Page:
MANILA – The National Bureau of Investigation (NBI) will investigate the activities of rogue airport employees including Bureau of Immigration personnel allegedly behind the trafficking of Filipino workers who were forced into cryptocurrency investment scams in Myanmar, Justice Secretary Jesus Crispin Remulla said Thursday.
"We’re already investigating that. We’re asking the NBI to investigate it," Remulla said in a chance interview with reporters, adding that the probe will include uncovered information in the Senate investigation on the controversy.
"Yung findings ng hearing pa rin ang aming (The findings of the Senate hearing) -- we’re making it the starting point of the investigation because the hearings were very revealing as to the modus operandi," he said.
He said no immigration personnel or official will be exempted from liability if found to be culpable by the NBI investigation.
"Kahit sino pa yan (Whoever they maybe)" Remulla said.
During the hearing of the Senate committee on women, children, family relations and gender equality, a victim said they were provided with fake official airport access stamps to skirt screening by the Bureau of Immigration.
Immigration Commissioner Norman Tansingco has urged airport authorities to investigate the rising cases of attempted trafficking involving fake entry passes.
Tansingco said he issued an order to BI Port Operations Division chief Carlos Capulong to coordinate with the Manila International Airport Authority (MIAA) to request a thorough investigation of the issue.
The concern came after airport security and police intercepted three victims earlier in November.
The victims reportedly used fake airport access passes, or pretending to be employees of various airport concessionaires, to enter the boarding gates.
Upon closer inspection by airport security, it was also found out that their passports and boarding passes contained counterfeit immigration stamps.
The BI also received a report that last Nov. 16, another female victim was intercepted by aviation security personnel.
The victim, bound for Kuala Lumpur, presented a fake access pass and attempted to enter the employees’ entrance.
Her passport and boarding pass also contained fake stamps, which she said, were only given to her outside airport premises.
Tansingco added that previous victims might have used the employees’ entrance to evade strict departure assessment, to depart the country to illegally work in countries such as Myanmar.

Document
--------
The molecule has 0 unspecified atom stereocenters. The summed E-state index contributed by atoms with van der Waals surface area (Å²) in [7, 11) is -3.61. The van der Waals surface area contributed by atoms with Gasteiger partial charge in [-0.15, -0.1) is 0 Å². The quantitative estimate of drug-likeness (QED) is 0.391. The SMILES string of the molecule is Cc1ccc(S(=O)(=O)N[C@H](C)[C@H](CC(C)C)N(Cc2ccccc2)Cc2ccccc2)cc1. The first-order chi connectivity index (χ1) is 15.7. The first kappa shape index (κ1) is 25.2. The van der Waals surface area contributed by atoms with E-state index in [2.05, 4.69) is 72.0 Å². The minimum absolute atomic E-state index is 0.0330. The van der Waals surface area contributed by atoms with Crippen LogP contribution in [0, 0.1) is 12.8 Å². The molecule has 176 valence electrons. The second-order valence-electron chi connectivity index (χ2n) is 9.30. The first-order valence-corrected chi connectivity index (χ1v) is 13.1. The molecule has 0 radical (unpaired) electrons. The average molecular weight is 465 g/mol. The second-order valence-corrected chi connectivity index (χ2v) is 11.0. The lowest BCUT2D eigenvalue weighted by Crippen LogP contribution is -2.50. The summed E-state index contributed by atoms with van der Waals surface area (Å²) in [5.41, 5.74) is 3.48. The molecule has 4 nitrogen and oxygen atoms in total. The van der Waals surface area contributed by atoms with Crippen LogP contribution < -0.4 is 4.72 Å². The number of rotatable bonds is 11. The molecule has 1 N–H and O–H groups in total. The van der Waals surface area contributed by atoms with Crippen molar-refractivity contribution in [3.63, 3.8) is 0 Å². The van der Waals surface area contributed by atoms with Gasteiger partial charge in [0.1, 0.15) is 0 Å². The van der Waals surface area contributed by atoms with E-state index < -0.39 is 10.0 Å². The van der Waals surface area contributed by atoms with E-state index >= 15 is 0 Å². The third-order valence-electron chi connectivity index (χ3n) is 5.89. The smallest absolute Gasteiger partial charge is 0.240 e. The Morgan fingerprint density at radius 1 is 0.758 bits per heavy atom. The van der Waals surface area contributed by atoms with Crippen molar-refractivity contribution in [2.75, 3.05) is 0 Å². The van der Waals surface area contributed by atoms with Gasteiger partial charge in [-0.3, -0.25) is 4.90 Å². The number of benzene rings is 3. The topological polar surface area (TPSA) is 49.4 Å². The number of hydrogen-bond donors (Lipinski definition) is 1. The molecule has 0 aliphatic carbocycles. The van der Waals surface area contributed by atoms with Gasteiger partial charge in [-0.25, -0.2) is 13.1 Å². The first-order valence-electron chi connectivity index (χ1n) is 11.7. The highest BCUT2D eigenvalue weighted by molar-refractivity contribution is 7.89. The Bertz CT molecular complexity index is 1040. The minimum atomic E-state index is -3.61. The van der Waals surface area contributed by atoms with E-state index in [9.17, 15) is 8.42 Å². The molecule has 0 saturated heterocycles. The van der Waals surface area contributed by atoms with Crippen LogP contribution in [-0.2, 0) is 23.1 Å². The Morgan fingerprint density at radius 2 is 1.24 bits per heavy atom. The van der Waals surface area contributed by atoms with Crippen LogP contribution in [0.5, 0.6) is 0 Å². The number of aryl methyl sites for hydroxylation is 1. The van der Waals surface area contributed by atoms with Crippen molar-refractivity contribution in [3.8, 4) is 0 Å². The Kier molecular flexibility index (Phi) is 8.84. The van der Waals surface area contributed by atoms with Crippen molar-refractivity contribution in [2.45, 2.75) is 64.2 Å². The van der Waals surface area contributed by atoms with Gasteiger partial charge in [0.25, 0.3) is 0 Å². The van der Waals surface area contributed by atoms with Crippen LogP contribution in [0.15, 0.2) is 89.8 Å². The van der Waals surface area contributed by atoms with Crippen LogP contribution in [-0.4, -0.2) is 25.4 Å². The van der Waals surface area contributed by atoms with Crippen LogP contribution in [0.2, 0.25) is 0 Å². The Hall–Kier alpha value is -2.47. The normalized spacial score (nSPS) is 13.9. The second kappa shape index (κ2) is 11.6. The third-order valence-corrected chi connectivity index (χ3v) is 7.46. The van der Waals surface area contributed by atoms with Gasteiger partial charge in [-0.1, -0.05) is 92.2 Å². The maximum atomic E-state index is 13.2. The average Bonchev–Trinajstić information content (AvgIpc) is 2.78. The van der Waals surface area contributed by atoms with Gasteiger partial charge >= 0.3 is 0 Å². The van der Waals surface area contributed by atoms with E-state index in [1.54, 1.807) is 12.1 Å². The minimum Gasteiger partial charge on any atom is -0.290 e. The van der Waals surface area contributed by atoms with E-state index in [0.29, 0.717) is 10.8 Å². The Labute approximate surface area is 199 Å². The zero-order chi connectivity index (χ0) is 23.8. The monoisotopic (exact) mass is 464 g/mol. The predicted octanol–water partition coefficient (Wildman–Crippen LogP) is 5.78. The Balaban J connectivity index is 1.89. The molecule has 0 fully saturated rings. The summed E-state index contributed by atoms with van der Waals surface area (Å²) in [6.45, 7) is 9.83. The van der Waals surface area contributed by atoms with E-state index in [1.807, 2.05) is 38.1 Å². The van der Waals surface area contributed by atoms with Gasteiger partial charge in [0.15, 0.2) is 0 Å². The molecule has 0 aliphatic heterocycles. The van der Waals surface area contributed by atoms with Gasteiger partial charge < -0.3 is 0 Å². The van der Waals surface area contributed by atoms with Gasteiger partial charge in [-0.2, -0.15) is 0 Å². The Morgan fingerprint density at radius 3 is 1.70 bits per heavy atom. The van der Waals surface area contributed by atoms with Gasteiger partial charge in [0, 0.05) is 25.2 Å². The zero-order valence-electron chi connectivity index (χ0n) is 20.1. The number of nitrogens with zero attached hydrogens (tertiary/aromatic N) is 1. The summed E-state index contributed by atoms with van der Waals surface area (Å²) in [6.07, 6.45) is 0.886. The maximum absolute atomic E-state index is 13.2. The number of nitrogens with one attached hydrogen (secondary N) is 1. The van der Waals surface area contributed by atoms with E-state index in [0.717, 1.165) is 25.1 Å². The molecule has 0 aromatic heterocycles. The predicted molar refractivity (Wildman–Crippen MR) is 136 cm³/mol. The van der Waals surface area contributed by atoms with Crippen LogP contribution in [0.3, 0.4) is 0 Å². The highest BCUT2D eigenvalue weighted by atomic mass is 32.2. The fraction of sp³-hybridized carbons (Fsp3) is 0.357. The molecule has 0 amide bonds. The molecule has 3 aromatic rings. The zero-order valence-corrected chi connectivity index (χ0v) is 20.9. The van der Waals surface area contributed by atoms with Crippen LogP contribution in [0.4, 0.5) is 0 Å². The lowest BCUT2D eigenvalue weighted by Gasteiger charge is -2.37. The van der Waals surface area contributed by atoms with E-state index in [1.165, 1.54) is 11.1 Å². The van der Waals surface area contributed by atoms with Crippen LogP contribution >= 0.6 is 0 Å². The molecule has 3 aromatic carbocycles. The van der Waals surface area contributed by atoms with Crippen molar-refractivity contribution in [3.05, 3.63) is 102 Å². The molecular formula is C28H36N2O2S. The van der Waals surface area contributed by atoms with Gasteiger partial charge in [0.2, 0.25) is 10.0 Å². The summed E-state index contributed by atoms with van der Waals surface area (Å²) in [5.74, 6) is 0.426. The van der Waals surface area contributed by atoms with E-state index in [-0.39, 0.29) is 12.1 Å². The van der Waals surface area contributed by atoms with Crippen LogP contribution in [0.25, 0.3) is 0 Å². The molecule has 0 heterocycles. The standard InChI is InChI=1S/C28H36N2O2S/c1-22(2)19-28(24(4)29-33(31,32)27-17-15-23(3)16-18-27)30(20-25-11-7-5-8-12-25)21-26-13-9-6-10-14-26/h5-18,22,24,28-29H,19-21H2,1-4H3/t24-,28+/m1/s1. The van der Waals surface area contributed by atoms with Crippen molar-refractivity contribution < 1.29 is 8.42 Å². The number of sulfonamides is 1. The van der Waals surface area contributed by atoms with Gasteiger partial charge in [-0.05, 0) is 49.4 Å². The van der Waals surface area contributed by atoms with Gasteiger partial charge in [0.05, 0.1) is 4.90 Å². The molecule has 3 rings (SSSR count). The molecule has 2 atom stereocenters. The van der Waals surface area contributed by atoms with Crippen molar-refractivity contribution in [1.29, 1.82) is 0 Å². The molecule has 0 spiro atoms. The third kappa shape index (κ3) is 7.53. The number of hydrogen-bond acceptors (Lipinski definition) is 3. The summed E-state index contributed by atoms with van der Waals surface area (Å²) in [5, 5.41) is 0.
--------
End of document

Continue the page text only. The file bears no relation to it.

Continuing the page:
Long-term solutions sought
In the meantime, Senator Risa Hontiveros urged the government to come out with a long-term solution on human trafficking, most likely through cooperation initiatives among the Association of South East Asian Nation (ASEAN) member-countries, as well as other countries whose residents were victimized by the scam.
“Moving forward, there have to be clear transborder solutions. The Philippines, Thailand, and Malaysia are bound by the ASEAN convention against trafficking in persons, kaya dapat mayroong (There must be) tighter coordination para sugpuin ang krimeng ito (to suppress this crime),” she said in a statement.
“Mainam na may pagtutulungan at koordinasyon din sa mga Estado ng US, Canada, Germany, at UK, lalo na at ang mga mamamayan nila ang kadalasang biktima ng mga scams ((It would also be better if there is cooperation and coordination with the US, Germany, United Kingdom, since most of their citizens fall victim to these scams),” Hontiveros said.
She also urged the government agencies such as the Department of Foreign Affairs, Department of Migrant Workers and Overseas Workers Welfare Administration to coordinate with their counterparts to ensure the safe return of the victims to our country.
The BI on Thursday said it has yet to find links among its personnel to the human trafficking of Filipinos to Myanmar, adding the perpetuators may not be BI employees.
During the hearing last Tuesday, Filipino workers sent to Myanmar were given fake airport employee identification cards and asked to wear uniforms of airport concessionaires so they can skip immigration.
MIAA on the other hand said they are not discounting the possibility that a concessionaire might be involved in the syndicate and that they are still investigating the case. (With reports from Leonel Abasola/PNA)